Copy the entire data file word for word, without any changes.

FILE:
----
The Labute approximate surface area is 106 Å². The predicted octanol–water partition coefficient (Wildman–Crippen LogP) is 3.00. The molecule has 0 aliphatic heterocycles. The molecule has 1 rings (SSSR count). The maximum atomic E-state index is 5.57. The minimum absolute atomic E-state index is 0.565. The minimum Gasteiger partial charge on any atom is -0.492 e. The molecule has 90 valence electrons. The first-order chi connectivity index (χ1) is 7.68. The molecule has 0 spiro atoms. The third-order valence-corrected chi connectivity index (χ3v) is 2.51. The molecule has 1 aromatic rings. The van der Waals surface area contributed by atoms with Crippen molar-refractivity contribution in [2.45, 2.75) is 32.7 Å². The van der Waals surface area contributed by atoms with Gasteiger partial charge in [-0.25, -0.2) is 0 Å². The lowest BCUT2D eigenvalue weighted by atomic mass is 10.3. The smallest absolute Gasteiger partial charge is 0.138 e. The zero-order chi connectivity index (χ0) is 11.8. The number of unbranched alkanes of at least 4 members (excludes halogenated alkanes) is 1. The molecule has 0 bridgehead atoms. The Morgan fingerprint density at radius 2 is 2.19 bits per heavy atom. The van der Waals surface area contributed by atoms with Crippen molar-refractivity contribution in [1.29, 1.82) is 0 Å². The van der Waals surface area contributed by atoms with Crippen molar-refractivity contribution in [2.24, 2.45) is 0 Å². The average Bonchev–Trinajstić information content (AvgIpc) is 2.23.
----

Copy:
The Labute approximate surface area is 106 Å². The predicted octanol–water partition coefficient (Wildman–Crippen LogP) is 3.00. The molecule has 0 aliphatic heterocycles. The molecule has 1 rings (SSSR count). The maximum atomic E-state index is 5.57. The minimum absolute atomic E-state index is 0.565. The minimum Gasteiger partial charge on any atom is -0.492 e. The molecule has 90 valence electrons. The first-order chi connectivity index (χ1) is 7.68. The molecule has 0 spiro atoms. The third-order valence-corrected chi connectivity index (χ3v) is 2.51. The molecule has 1 aromatic rings. The van der Waals surface area contributed by atoms with Crippen molar-refractivity contribution in [2.45, 2.75) is 32.7 Å². The van der Waals surface area contributed by atoms with Gasteiger partial charge in [-0.25, -0.2) is 0 Å². The lowest BCUT2D eigenvalue weighted by atomic mass is 10.3. The smallest absolute Gasteiger partial charge is 0.138 e. The zero-order chi connectivity index (χ0) is 11.8. The number of unbranched alkanes of at least 4 members (excludes halogenated alkanes) is 1. The molecule has 0 bridgehead atoms. The Morgan fingerprint density at radius 2 is 2.19 bits per heavy atom. The van der Waals surface area contributed by atoms with Crippen molar-refractivity contribution in [1.29, 1.82) is 0 Å². The van der Waals surface area contributed by atoms with Crippen molar-refractivity contribution in [2.24, 2.45) is 0 Å². The average Bonchev–Trinajstić information content (AvgIpc) is 2.23.